Stephanie Yarnell heralds from Atlanta, Georgia where she spent most of her formative years prior to moving to Appalachia in middle school. Stephanie graduated Valedictorian of her high school class and went on to receive a full scholarship to attend the University of Georgia where she participated in many activities some of which included singing in the University Chorus, managing the gym, completing a rain forest conservation project in Central America, numerous volunteer projects, and performing basic biochemical research. After graduating Summa Cum Laude with Highest Honors with 3 Bachelor of Science degrees (Biology, Microbiology, and Ecology) with the Center for Undergraduate Research Opportunities (CURO) Scholar Seal for undergraduate research excellence (a distinction given to 6 of the >3000 graduating undergraduates), as well as induction into 12 honors societies including Phi Beta Kappa, Stephanie matriculated into a combined MD-PhD Program. She was the first scholar to participate in doctoral studies with the then new, Emerging Pathogens Institute at the University of Florida, an institute that actively seeks to explore multidisciplinary and interdisciplinary research, with her project concentrating on the interface of clinical infectious disease and environmental sciences. Here she eagerly embraced a project focusing on an important and understudied group of infectious diseases caused by non-tuberculous mycobacteria. It is notable that her thesis committee advised she would be prepared to defend her thesis after only two and a half years of pre-doctoral research, but the earliest she could complete her PhD was after the third year due to coursework limitations. During this time, she was awarded the American Academy for the Advancement of Sciences Excellence in Science Award, as well as Philanthropic Educational Opportunities Scholar Award, and the University of Florida sought a patent on her novel genomic probes. After finishing her dissertation, she returned to medicine were she volunteered on international medical missions, clinics for the under-served, and with terminally ill children, as well as being a director for the Southeastern Medical Wilderness Adventure Race (MedWAR) and a national leader for the Humanistic Elective in Alternative Medicine and Reflective Transformation (HEART). She was inducted into the only recognized medical honor society, Alpha Omega Alpha Honor Society, and ultimately graduated top of her medical school class with Honors. Upon graduation she matriculated into the Adult Psychiatry Residency Program at Yale University. She was one of two residents elected to the Neuroscience Research Training Program for the residency class of 2017.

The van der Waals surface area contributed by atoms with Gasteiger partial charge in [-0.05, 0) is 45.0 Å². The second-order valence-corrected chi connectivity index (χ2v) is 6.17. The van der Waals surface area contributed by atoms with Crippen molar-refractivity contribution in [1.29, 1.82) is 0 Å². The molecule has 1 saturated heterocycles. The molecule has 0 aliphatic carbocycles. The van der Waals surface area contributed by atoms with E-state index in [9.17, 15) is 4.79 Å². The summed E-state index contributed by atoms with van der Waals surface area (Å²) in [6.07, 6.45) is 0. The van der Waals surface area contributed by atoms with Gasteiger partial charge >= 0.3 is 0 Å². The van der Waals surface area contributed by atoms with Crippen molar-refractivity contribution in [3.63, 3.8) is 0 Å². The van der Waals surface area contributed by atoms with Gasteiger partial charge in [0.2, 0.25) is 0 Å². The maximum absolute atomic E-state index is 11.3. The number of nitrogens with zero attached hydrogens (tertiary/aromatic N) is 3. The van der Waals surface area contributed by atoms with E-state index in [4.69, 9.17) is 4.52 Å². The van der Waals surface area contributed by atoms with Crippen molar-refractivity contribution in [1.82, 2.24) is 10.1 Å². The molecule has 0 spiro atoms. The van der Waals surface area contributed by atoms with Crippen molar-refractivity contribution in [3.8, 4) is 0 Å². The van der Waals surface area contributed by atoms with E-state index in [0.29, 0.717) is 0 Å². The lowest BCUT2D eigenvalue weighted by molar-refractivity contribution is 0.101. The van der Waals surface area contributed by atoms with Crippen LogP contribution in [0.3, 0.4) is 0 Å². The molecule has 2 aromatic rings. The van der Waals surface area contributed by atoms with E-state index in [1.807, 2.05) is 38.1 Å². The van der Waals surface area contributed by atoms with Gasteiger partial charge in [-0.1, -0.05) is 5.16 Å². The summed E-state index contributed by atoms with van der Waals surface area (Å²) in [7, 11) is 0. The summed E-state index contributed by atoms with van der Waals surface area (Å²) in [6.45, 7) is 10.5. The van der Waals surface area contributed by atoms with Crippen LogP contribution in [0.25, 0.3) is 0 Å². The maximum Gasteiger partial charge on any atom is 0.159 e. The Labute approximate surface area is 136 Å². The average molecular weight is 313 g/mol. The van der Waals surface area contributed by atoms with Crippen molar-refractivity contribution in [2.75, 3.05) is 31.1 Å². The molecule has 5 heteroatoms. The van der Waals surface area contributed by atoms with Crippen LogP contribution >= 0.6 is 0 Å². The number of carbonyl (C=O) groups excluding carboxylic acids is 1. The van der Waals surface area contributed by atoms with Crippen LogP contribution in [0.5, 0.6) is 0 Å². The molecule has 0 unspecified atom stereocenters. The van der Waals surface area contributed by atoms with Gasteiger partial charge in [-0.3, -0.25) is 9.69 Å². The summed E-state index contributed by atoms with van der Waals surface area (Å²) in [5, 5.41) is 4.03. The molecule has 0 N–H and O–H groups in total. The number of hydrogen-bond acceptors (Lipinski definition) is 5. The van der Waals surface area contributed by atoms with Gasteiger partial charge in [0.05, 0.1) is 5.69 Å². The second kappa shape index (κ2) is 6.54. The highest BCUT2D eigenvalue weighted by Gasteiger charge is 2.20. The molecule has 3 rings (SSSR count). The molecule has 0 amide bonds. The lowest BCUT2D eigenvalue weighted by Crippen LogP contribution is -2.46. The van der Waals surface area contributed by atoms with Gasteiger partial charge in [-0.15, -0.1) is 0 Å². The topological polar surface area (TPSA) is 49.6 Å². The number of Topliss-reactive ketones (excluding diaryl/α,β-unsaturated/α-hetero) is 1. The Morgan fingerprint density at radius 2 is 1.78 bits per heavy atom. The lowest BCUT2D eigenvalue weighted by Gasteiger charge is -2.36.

Her interest in psychiatry stemmed from her work with the UF Psychiatry Chairman and Yale Psychiatry Alumni, Dr. Mark Gold, on obesity and food addictions. Under his guidance she was led to the field of psychiatry where she continues to work on addictions and the neurophysiology of feeding through her work with Dr. Dana Small. In this last year, she has been awarded the distinguished Thomas P. Dietre Award to fund her research project. Additionally, she has been the recipient of multiple recognition awards by both the American Academy of Addiction Psychiatry and the American Academy of Geriatric Psychiatry. She holds an elected position in the Psychiatry Residency Association, is Chairman of Cinema and Psychiatry (for 3 years), is a co-leader for the LGBTQ Behavioral Health Group (for 3 years), and is a member of the Global Mental Health Interest Group. She is currently completing her third year of residency at Connecticut Mental Health Center (CMHC). At the conclusion of her residency, she intends to pursue fellowship training.
Education & Training
|MD||University of Florida College of Medicine (2013)|
|PhD||University of Florida, College of Medicine, Immunology and Microbiology (2011)|
|BS||University of Georgia, Microbiology, Biology, and Ecology (2006)|